Updated Apr 17, 2018

Startup gets $20 million to make tech gear in pricey San Francisco

Tempo is making printed circuit boards in San Francisco. Photo: Tempo Automation.

Manufacturing printed circuit boards in San Francisco sounds crazy given the high cost of labor and real estate, but Tempo Automation has raised $20 million to do just that.

The bottom line: Tempo isn't building production runs like one would get from Shenzhen. Instead, it is focused on getting quick prototypes to Bay Area tech firms looking to rapidly iterate on a design.

The latest: The new $20 million in funding is designed to help fund a 42,000-square-foot factory — Tempo's second — in San Francisco's SOMA neighborhood. It's already running at capacity at its current 8,000-square-foot facility. The money should allow the company to nearly double its current staff of around 60.

The round was led by P72 Ventures with participation from existing investors Lux Capital, Uncork Capital and AME, and new investors Dolby Ventures, Industry Ventures and Cendana.

What it's up to: CEO Jeff McAlvay says he can't give client names, but says his factory has cranked out parts for phones, robots and even rockets and autonomous cars.

“One of the things I enjoy is the range of products that we get to play a small part in bringing to market," McAlvay told Axios.

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JPMorgan Chase to pull support for some fossil fuels

Illustration: Sarah Grillo/Axios

JPMorgan Chase said Monday that it won’t directly finance new oil and gas development in the Arctic and will significantly curtail its financing of the extraction and burning of coal.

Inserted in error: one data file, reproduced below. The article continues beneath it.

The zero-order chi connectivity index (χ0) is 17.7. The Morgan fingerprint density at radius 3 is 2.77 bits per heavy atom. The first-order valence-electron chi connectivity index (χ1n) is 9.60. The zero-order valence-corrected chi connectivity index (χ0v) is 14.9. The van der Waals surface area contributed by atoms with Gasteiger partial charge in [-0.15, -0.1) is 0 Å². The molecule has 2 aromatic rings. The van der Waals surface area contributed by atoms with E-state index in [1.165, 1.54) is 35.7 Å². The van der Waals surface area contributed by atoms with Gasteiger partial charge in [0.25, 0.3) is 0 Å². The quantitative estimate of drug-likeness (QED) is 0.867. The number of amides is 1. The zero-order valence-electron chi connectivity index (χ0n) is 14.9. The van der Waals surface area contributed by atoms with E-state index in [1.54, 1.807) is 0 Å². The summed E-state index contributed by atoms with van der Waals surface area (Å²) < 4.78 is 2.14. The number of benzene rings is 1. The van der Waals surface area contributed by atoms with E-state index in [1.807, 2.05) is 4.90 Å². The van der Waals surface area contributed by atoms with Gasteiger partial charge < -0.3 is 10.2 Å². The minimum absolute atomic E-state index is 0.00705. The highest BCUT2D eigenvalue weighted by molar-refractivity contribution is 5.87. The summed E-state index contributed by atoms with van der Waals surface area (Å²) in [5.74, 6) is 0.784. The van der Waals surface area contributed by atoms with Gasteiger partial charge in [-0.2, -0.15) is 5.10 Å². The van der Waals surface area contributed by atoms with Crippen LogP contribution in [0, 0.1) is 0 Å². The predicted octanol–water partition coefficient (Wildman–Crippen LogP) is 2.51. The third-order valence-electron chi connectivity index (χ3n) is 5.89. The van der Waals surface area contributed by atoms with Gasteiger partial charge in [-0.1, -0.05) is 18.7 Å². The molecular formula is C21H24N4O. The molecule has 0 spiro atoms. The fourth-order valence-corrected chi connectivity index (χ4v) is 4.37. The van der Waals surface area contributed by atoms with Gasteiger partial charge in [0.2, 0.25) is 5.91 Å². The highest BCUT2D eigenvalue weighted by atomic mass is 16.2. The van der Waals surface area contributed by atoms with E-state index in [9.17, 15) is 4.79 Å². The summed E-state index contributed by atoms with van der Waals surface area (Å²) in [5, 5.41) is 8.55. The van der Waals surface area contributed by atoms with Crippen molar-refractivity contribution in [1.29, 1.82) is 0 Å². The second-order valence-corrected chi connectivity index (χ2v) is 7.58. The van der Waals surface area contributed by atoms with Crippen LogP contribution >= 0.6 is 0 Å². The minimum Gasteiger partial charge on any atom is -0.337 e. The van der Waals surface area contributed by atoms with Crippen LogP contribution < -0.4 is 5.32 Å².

Why it matters: JPMorgan is the world’s largest funder of fossil-fuel companies, according to a report by the Rainforest Action Network (RAN). The announcement follows similar moves by other big banks and investment firms, including Goldman Sachs and BlackRock.

WHO won't call coronavirus a pandemic as cases spread

Data: The Center for Systems Science and Engineering at Johns Hopkins, the CDC, and China's Health Ministry. Note: China numbers are for the mainland only and U.S. numbers include repatriated citizens.

The World Health Organization will not yet call the coronavirus a pandemic, claiming that needs across affected countries are too varied and the classification would increase fear, per a briefing Monday.

The big picture: As South Korea and Italy stepped up emergency measures in efforts to thwart the spread of the virus, WHO expressed concern about infections with no clear link to China. COVID-19 has killed at least 2,620 people and infected almost 80,000 others, with all but 27 deaths occurring in mainland China.

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